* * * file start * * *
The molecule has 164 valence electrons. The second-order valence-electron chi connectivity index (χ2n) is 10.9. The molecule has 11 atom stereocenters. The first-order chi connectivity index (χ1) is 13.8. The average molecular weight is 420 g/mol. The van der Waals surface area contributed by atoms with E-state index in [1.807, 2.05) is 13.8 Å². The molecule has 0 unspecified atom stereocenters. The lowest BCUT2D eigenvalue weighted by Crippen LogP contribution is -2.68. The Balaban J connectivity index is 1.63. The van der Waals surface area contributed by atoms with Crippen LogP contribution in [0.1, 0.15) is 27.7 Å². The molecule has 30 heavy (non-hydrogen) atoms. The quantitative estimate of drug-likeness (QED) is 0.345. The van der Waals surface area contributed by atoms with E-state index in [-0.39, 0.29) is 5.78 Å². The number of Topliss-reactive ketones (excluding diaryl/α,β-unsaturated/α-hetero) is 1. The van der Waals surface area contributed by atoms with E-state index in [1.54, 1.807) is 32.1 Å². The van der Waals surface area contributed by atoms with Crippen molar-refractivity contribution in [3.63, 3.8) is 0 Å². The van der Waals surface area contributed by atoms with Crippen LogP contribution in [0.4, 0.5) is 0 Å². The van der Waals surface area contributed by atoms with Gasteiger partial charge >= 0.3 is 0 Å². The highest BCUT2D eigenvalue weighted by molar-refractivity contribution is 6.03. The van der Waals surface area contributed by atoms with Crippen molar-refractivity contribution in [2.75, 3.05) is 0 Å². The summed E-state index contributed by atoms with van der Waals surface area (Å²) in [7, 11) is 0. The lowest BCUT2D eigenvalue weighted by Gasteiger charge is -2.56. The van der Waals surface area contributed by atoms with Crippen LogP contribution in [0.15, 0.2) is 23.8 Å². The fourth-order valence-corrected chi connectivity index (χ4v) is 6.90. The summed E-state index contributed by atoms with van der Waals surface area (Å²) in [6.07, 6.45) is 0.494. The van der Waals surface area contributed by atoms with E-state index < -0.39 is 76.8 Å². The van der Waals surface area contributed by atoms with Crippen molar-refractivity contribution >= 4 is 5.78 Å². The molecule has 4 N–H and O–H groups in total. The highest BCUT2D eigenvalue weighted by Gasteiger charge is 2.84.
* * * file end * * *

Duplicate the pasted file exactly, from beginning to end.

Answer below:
The molecule has 164 valence electrons. The second-order valence-electron chi connectivity index (χ2n) is 10.9. The molecule has 11 atom stereocenters. The first-order chi connectivity index (χ1) is 13.8. The average molecular weight is 420 g/mol. The van der Waals surface area contributed by atoms with E-state index in [1.807, 2.05) is 13.8 Å². The molecule has 0 unspecified atom stereocenters. The lowest BCUT2D eigenvalue weighted by Crippen LogP contribution is -2.68. The Balaban J connectivity index is 1.63. The van der Waals surface area contributed by atoms with Crippen LogP contribution in [0.1, 0.15) is 27.7 Å². The molecule has 30 heavy (non-hydrogen) atoms. The quantitative estimate of drug-likeness (QED) is 0.345. The van der Waals surface area contributed by atoms with E-state index in [-0.39, 0.29) is 5.78 Å². The number of Topliss-reactive ketones (excluding diaryl/α,β-unsaturated/α-hetero) is 1. The van der Waals surface area contributed by atoms with E-state index in [1.54, 1.807) is 32.1 Å². The van der Waals surface area contributed by atoms with Crippen molar-refractivity contribution in [3.63, 3.8) is 0 Å². The van der Waals surface area contributed by atoms with Crippen LogP contribution in [0.4, 0.5) is 0 Å². The van der Waals surface area contributed by atoms with Gasteiger partial charge >= 0.3 is 0 Å². The highest BCUT2D eigenvalue weighted by molar-refractivity contribution is 6.03. The van der Waals surface area contributed by atoms with Crippen molar-refractivity contribution in [2.75, 3.05) is 0 Å². The summed E-state index contributed by atoms with van der Waals surface area (Å²) in [7, 11) is 0. The lowest BCUT2D eigenvalue weighted by Gasteiger charge is -2.56. The van der Waals surface area contributed by atoms with Crippen LogP contribution in [0.15, 0.2) is 23.8 Å². The fourth-order valence-corrected chi connectivity index (χ4v) is 6.90. The summed E-state index contributed by atoms with van der Waals surface area (Å²) in [6.07, 6.45) is 0.494. The van der Waals surface area contributed by atoms with E-state index < -0.39 is 76.8 Å². The van der Waals surface area contributed by atoms with Crippen molar-refractivity contribution >= 4 is 5.78 Å². The molecule has 4 N–H and O–H groups in total. The highest BCUT2D eigenvalue weighted by Gasteiger charge is 2.84.